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IONA MYERS v. SUN SHIPBUILDING AND DRY DOCK CO. (05/16/83)

COMMONWEALTH COURT OF PENNSYLVANIA


decided: May 16, 1983.

IONA MYERS, WIDOW OF JAMES, APPELLANT
v.
SUN SHIPBUILDING AND DRY DOCK CO., APPELLEE

Appeal from the Order of the Court of Common Pleas of Philadelphia County in the case of Iona Myers v. Workmen's Compensation Appeal Board and Sun Shipbuilding and Drydock Co., No. 1738 May Term, 1977.

COUNSEL

John F. McElvenny, for appellant.

Andrew J. Forbes, Cramp, D'Iorio, McConchie & Forbes, P.C., for appellee, Sun Shipbuilding & Dry Dock Company.

Henry A. Riley, Assistant Counsel, for appellee, Workmen's Compensation Appeal Board.

President Judge Crumlish, Jr. and Judges Rogers and MacPhail, sitting as a panel of three. Opinion by President Judge Crumlish, Jr. Dissenting Opinion by Judge MacPhail.

Author: Crumlish

[ 74 Pa. Commw. Page 324]

Iona Myers appeals a Philadelphia County Common Pleas Court order affirming a Workmen's Compensation Appeal Board modification of a referee's benefits award. We reverse and remand.

Myers filed a fatal claim petition under "The Pennsylvania Occupational Disease Act,"*fn1 alleging

[ 74 Pa. Commw. Page 325]

    that her husband died from an occupational disease contracted in the course of his employment with Sun Shipbuilding and Dry Dock Company. The referee made the following finding of fact:

3. Claimant's decedent sustained an occupational disease, to wit, anthracosilicosis and asbestosis which moved to the point of disablement on March 13, 1971. After claimant's decedent became totally disabled his anthracosilicosis became diffuse, developed an undifferentiated carcinoma with general metastasis, which finally resulted in respiratory failure and death on April 7, 1972.

The referee awarded Myers lifetime benefits in the amount of $35.00 a week, but failed to limit the award to $12,750, as required by the Act for a death resulting from asbestosis or silicosis. Section 301(a)(2) of the Act.*fn2 There is no corresponding limitation on benefits for deaths due to cancer.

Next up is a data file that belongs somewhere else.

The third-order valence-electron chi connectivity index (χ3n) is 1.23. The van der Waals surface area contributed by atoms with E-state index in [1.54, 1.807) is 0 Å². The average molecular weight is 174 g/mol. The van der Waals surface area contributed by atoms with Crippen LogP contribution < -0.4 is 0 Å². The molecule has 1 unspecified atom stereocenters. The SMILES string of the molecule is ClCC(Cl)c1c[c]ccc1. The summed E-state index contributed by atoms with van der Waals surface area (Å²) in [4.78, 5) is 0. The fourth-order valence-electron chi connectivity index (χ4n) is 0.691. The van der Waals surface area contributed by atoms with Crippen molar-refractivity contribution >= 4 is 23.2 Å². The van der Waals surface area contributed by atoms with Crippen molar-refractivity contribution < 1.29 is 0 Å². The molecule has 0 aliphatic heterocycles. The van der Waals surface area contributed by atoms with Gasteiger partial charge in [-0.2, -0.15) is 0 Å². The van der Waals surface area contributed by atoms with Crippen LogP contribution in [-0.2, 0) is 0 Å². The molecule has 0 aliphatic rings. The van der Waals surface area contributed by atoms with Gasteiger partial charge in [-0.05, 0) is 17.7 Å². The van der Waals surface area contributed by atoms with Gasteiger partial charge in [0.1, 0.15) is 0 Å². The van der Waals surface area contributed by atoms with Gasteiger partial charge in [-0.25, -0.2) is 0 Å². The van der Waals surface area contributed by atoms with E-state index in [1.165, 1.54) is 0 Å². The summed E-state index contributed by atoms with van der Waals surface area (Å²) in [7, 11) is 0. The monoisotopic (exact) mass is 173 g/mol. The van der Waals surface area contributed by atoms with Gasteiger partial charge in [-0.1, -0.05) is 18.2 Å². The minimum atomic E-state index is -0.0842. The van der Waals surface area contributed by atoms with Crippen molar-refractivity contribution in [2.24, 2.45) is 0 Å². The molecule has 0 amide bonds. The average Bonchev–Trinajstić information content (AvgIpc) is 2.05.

The Commonwealth and Sun Shipbuilding appealed to the Board, which modified the referee's award by placing a $12,750 limit on total benefits. The Board refused to consider Myers' argument that the referee's award was proper because the cause of death was cancer, deciding that Myers was precluded from raising this argument because she had not appealed the referee's decision. The common pleas court affirmed, in spite of its notation that the referee found cancer to be the cause of death.

Myers argues, and we agree, that the Board erred in refusing to consider her argument. While a claimant is precluded on appeal from challenging the unfavorable nature of an award which he did not appeal,

[ 74 Pa. Commw. Page 326]

Beth-Allen Ladder Co. v. Workmen's Compensation Appeal Board, 53 Pa. Commonwealth Ct. 323, 417 A.2d 854 (1980), he is not precluded from offering argument in support of a favorable award which the opposing party appealed. See Radio Broadcasting Co. v. Franklin Town Corp., 55 Pa. Commonwealth Ct. 147, 423 A.2d 444 (1980).

Reversed and remanded for consideration of Myers' argument.*fn3

Order

The Philadelphia County Common Pleas Court order in No. 1738 May Term 1979, dated May 15, 1981, is hereby reversed and remanded to the common pleas court with directions to remand to the Workmen's Compensation Appeal Board for proceedings not inconsistent with this Opinion. Jurisdiction relinquished.

Disposition

Reversed and remanded.

Dissenting Opinion by Judge MacPhail:

I respectfully dissent.

The referee as the fact-finder, determined the decedent's death to be the result of an occupational disease. Claimant did not appeal from the finding. The employer appealed only because of the referee's failure to limit the award. The sole issue before the Board was whether or not the referee erred in failing to apply the statutory limit -- there was no issue regarding the cause of death properly before the Board. It is my opinion that Claimant could present supportive arguments to the Board to show that the statutory limit should not be applied, but could not reargue the cause of death. I would affirm the Board.


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